*DIJSSELBLOEM SAYS GREECE PROCESS GOING TO BE V. DIFFICULT, "DON'T GET YOUR HOPES UP YET" ON GREECE
*MERKEL URGES GREECE TO MAKE UP ITS MIND SOON ON FINANCING
Hardly the resoundingly positive spin we saw earlier. Poland's Tusk, Finland's Stubb, and good old Juncker also chimed in with the latter commenting on Greece's "anti-social" behavior. Tsipras made some neutral statements, then came out swinging, "The MoU as we knew it is over. The same goes for the troika. All these years, the burden fell on the poorest. Our aim is to restore the sense of justice."
With tax receipts tumbling and ELA funding hitting its limit, the Greeks are up against it. On the other side, the Greek strength in the face of EU's demands (and Eurogroup's realization of the uncertainty this could lead to) has apparently led to the start of compromise. As Bloomberg reports,
*GERMAN, GREEK OFFICIALS SIGNAL COMMON GROUND ON AID DEAL
*GERMANY SAID NOT TO INSIST ALL PARTS OF CURRENT BAILOUT STAY, GREECE SAID TO BE OPEN TO SURPLUS, PRIVATIZATION DEBATE
As Merkel noted earlier, "Europe is always about finding a compromise," and it appears they are getting closer - as long as a 'program' continues. Bundesbank's Weidmann has noted that Grexit would not solve either side's longer-term problems.
The new cease-fire agreement is based largely on the original one that went into effect Sept. 5. It focuses on the withdrawal of heavy artillery systems, which have been prominent throughout the conflict, within 14 days of the cease-fire's implementation. The new cease-fire requires these artillery systems to be withdrawn far beyond their maximum effective ranges, a move that will create a buffer to prevent escalation and heavy artillery fire on the demarcation line.
The usual bag of tricks no longer works. And the subject Varoufakis brings to the table, that the EU and ECB economical policies have been an abject failure is no longer an extreme notion. The contagion from Syriza success can be considerable, and though it pretends otherwise, the EU has no idea what it would mean down the line. Every single option they look at that is NOT Varoufakis surrendering, must scare them out of their socks. Anything they give up will be seen as a sign of weakness, and it will encourage parties for which Syriza ‘carries the torch’, and likely raise their support and votes.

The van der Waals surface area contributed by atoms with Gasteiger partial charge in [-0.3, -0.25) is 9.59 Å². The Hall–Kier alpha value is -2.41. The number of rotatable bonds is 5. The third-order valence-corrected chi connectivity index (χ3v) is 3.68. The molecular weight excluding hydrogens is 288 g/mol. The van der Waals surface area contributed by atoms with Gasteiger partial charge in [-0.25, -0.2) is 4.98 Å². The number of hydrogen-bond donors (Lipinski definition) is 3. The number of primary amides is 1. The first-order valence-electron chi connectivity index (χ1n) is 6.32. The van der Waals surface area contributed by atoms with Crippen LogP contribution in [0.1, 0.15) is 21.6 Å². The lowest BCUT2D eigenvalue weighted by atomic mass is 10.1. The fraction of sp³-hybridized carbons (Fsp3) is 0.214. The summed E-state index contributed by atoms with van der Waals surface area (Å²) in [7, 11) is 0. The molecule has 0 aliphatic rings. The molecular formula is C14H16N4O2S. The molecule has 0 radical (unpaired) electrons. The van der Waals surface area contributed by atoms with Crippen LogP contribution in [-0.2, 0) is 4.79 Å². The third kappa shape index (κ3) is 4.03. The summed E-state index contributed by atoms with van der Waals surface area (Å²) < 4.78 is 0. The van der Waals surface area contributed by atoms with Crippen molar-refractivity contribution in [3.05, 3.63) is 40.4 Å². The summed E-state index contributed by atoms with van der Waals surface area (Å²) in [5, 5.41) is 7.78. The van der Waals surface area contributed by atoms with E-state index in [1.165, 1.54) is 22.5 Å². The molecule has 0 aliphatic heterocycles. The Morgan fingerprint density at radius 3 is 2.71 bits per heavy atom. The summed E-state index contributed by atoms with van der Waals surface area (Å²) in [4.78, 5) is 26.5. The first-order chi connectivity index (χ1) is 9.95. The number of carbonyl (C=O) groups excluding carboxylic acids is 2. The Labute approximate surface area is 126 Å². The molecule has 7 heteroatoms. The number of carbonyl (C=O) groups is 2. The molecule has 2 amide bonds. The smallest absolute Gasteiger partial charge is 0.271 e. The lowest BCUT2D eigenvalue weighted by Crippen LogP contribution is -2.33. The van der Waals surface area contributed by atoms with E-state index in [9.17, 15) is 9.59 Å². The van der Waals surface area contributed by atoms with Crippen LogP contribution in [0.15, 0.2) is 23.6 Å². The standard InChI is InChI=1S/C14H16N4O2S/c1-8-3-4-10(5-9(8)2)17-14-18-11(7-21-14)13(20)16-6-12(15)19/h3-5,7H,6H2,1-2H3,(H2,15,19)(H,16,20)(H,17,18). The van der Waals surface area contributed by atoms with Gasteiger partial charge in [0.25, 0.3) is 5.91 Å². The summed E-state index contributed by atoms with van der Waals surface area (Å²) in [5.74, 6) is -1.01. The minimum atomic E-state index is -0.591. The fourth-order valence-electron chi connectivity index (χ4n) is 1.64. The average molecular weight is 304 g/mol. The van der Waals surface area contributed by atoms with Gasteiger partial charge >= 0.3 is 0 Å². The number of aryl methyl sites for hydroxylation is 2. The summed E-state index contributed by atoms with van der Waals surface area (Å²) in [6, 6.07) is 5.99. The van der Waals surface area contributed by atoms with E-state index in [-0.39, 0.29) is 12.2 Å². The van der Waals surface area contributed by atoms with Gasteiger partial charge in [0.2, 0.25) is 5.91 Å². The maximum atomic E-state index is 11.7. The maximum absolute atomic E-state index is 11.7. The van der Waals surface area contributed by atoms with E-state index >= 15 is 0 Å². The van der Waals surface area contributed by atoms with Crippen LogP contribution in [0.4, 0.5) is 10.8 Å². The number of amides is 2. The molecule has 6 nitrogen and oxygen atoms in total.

So far it has been an overnight session which clearly forgot to take its lithium, with futures first tumbling after CNBC's "leak" that a Greek deal had been reached was refuted, only to surge subsequently on both the Riskbank's foray into NIRP and QE which crushed the Swedish currency and sent its stocks to recorder highs, and more importantly, on the latest ceasefire out of Minsk which has pushed Russian and European assets substantially higher. While only the most naive believe that any palpable end to Ukraine hostilities will emerge as a result of today's delay, expect for Greek headlines to return with a vengeance as today it is Tsipras' turn to speak at a summit of the 28 European Union leaders set to begin momentarily.
Ukraine Ceasefire Deal Agreed After Negotiations All-Nighter; Doubts Remain About Its ImplementationSubmitted by Tyler Durden on 02/12/2015 06:34 -0500
It would have simply been too much to handle for Europe and the risk off algos if hours after the embarrassing failure of the emergency Eurogroup meeting in Brussels failed to reach any deal involving Greece, the Ukraine ceasefire negotiations in Minsk were also to fall apart. Again. Which is probably why after a marathon session lasting 17 hours, and following repeated trial balloons that a deal had and/or had not been reached, a short while ago all major media outlets were delighted to finally blast some Risk On news namely that leaders of France and Germany brokered a renewed deal to end Ukraine’s 10-month civil war in the separatist eastern region, which means that we have a Minsk-signed Ukraine ceasefire. Again.
Greek Deal Falls Apart After EU Says "No Way Forward", No Eurogroup Statement; Greece "Questions Merit" Of Bailout ExtensionSubmitted by Tyler Durden on 02/11/2015 22:43 -0500
Following earlier deal rumors citing 'unidentified sources' stating that:*GREECE AGREEMENT `IN PRINCIPLE' REACHED, GREECE WILL STAY IN EU BAILOUT PROGRAM, DETAILS OF GREECE DEAL UNCLEAR, CNBC REPORTS (after which stocks futures and EURUSD surged), the Eurogroup and Greece have completely denied any progress was made whatsoever...
GREEK GOVT OFFICIAL SAYS NO AGREEMENT IN EUROGROUP, GREECE WILL NOT ACCEPT AN EXTENSION OF CURRENT BAILOUT
DIJSSELBLOEM: NO STATEMENT POSSIBLE WITHOUT JOINT CONCLUSIONS
GREECE WOULD NEVER AGREE TO STAY IN CURRENT PROGRAM: VAROUFAKIS
EU President Jeroen Dijsselbloem is about to explain how there is an agreement in principle (if Greece folds, follows the program it's been given and behaves itself - which they have since confirmed they won't) and that discussions are ongoing (haven't changed on bit all day)...